Chapel Hill: Sports

Meet leaves young divers walking on air

London Faulk dives into the pool during last week’s Summer League Diving meet at The Farm, a.k.a. UNC’s Faculty and Staff Recreation, pool.
London Faulk dives into the pool during last week’s Summer League Diving meet at The Farm, a.k.a. UNC’s Faculty and Staff Recreation, pool.

In the circus, acrobats overcome their fear of heights and sense of danger to marry mere balance with airborne ballet and create art upon the high wire – sometimes without a net – for the pleasure of “Ladies, Gentlemen, and children of all ages…”

Last Thursday evening at UNC’s Faculty Staff Recreation Association pool, young athletes also created aerial art with cool water for a soft landing, but without the wire. Dropping, soaring, twisting, and spinning in the steamy summer air, it was a spectacle to behold for “Ladies, Gentlemen – well, mostly parents – and children of all ages.”

The event was the fourth dive meet of a summer series hosted at The Farm by organizer and coach Becky Woodruff, who is now beginning her third decade as coordinator of the program.

The meet included athletes from her own summer diving program as well as a few competitors from year-round youth programs like N.C. Diving and Duke Diving.

“That’s been awesome,” she said. “It’s right before AAU Nationals this year, but the coaches have still been bringing 10 of 15 kids around for meets, and it’s been great.”

UNC diving head coach and 2000 Olympian Abel Sanchez said that, while the year-round divers in his relatively young N.C. Diving program may travel to distant championship meets, they particularly enjoy the relaxed, casual atmosphere at Farm diving competitions.

“We do travel, yeah, but this is fun,” Sanchez said, “and it’s very good for the kids.”

Woodruff was happy with the turnout Thursday, which allowed for competition in age groups from kids 6-and-under to teens.

“Well, every summer I seem to always say, ‘Wow, that was the best summer meet ever,’ and here I go again” Woodruff wrote in a post-meet email Thursday evening. “What a great turnout of over 50 divers this afternoon at The Farm for our Summer Novice Dive Meet.”

“I feel blessed that our Farm divers have the opportunity to see the divers that participate in the area year-round programs and believe me, we have the best of the best with Scottie Kent at Duke and Abel Sanchez at UNC,” Woodruff added.

Sanchez was impressed with the divers on hand.

“There’s a lot of great talent, that’s for sure,” he said.

While coaches were quick to offer advice to youngsters on ways to improve the convolutions of their dives, even the youngest already had mastered what was arguably the toughest part of diving: remembering the dives’ convoluted names.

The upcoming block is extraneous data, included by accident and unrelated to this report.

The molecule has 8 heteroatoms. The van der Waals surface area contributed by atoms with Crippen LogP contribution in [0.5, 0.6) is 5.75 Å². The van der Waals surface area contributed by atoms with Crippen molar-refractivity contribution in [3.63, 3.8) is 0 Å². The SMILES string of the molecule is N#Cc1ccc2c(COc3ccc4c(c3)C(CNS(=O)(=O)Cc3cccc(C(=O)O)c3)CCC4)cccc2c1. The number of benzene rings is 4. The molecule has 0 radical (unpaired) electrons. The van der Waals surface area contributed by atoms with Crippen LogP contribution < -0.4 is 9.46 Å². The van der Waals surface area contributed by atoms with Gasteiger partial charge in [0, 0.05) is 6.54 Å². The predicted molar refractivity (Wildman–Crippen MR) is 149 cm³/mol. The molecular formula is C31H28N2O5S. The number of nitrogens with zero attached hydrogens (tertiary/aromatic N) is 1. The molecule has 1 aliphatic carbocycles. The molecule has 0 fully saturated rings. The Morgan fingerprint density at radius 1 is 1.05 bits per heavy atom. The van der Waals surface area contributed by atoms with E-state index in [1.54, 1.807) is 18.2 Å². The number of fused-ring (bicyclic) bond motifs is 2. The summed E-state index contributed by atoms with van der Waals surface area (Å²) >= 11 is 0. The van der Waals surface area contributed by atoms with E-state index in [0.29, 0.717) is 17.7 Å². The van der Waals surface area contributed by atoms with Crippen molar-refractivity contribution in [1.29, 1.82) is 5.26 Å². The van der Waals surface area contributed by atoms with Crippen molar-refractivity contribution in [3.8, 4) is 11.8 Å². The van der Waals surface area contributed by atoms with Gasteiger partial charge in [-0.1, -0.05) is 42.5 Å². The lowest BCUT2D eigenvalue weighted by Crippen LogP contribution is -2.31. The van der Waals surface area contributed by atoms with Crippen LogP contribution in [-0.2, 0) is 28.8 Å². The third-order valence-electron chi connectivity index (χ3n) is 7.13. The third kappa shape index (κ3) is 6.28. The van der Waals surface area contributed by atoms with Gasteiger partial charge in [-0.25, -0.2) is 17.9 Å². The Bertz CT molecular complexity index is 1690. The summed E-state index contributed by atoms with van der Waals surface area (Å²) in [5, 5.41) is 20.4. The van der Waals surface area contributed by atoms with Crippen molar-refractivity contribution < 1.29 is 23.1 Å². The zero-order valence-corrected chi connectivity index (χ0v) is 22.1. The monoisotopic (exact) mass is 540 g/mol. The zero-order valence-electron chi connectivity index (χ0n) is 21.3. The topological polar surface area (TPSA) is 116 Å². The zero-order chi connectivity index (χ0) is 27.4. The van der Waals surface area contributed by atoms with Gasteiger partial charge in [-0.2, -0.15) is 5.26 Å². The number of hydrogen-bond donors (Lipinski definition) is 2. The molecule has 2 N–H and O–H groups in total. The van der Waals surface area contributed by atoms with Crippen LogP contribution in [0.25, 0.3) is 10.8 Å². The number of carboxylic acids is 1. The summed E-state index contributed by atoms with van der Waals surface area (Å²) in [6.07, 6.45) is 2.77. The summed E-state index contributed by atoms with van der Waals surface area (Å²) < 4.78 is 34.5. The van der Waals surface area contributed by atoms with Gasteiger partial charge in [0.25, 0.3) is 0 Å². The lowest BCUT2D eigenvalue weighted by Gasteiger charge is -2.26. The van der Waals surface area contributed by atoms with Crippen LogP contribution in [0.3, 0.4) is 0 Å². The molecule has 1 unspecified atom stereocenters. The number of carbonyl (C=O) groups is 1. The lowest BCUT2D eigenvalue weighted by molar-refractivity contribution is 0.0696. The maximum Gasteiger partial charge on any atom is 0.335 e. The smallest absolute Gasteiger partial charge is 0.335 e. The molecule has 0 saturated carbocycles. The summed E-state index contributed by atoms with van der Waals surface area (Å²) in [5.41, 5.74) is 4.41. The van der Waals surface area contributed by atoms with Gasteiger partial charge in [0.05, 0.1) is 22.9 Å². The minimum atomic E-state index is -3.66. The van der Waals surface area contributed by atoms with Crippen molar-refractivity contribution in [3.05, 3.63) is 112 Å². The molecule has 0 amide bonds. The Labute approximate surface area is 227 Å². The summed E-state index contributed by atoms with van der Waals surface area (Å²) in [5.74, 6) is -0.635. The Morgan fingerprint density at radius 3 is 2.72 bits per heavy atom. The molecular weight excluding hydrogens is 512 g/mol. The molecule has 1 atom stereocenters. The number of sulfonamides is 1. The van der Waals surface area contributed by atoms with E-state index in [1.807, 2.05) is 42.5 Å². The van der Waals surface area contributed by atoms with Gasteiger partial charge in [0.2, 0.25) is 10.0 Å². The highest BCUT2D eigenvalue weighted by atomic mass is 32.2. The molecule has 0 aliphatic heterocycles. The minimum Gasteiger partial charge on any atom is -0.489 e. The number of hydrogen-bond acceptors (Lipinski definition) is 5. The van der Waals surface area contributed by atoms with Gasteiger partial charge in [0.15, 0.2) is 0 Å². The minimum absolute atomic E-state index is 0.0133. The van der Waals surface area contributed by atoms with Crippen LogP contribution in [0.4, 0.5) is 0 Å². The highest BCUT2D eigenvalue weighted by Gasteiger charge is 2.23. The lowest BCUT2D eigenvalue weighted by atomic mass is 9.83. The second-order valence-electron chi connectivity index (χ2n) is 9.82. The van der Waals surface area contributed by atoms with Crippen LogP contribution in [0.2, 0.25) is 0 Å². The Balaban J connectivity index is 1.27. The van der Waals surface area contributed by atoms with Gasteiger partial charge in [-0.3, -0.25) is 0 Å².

“I think I did pretty well,” said Anna Beck, 12, who just started with diving. “I did a front one-and-a-half, an inward dive pike, and also a back somersault.”

“I did a dolphin dive, a back dive, and a front flip,” Mallory Worobel, 6, said. “I was (nervous), but I did pretty good.”

Diving for just three months, Emily Tate already had the lexicon down.

“I did a line-up, a one-step hurdle front dive, a one-step hurdle front jump and a back jump,” she said. “I did pretty good; I got sevens and sixes.”

Woodruff said she’s seen such a growth in popularity over the past couple years, she’s had to divide her classes up at The Farm into three groups.

“A couple of years ago, we had so many kids in my 10:30 a.m. group, but I also had my coaches here from 10 a.m. to 2 p.m.”

Woodruff decided to break out the 8-9 year olds into separate, intermediate group diving daily at noon.

“We get a total of over 200 kids over the course of the summer,” she added. That’s up from 183 last year.

Woodruff touted her team of assistant coaches at The Farm, including day and youth camp head diving coach Elise Stave, head “p.m.” diving coach James Willingham, assistant coaches Daniel Sorscher, Issy Chung and Claire McDaniels, and volunteer Owen Cox.

“We’ve just had great coaches this year,” Woodruff said. “James Willingham dove at South Carolina, and Elise Stave dove at MIT.”

Sanchez said his N.C. Diving program has also seen growth.

“We’re always looking for more kids – we’re building,” he said. “When I came in, most of the kids were diving over at Duke, so we’re kind of trying to rebuild. A healthy number would be 50 kids, and we’ve got around 25, so we’re halfway there.”

Next up for summer divers will be the Summer League Dive Championship Meet and potluck social at the Farm from 10 a.m. to 1 p.m. this Saturday, Aug. 6.

“Then we’ll probably have one last meet at the end of the summer with another potluck,” Woodruff explained. “The food just makes it more fun.”

After the last potluck, Summer 2017 may seem like a long time between meets, but what’s another 10 months for the “Greatest Show on Earth” ... or in the air?

For more information about year-round diving, see North Carolina Diving’s website at, or for more about the summer program at The Farm, email Woodruff at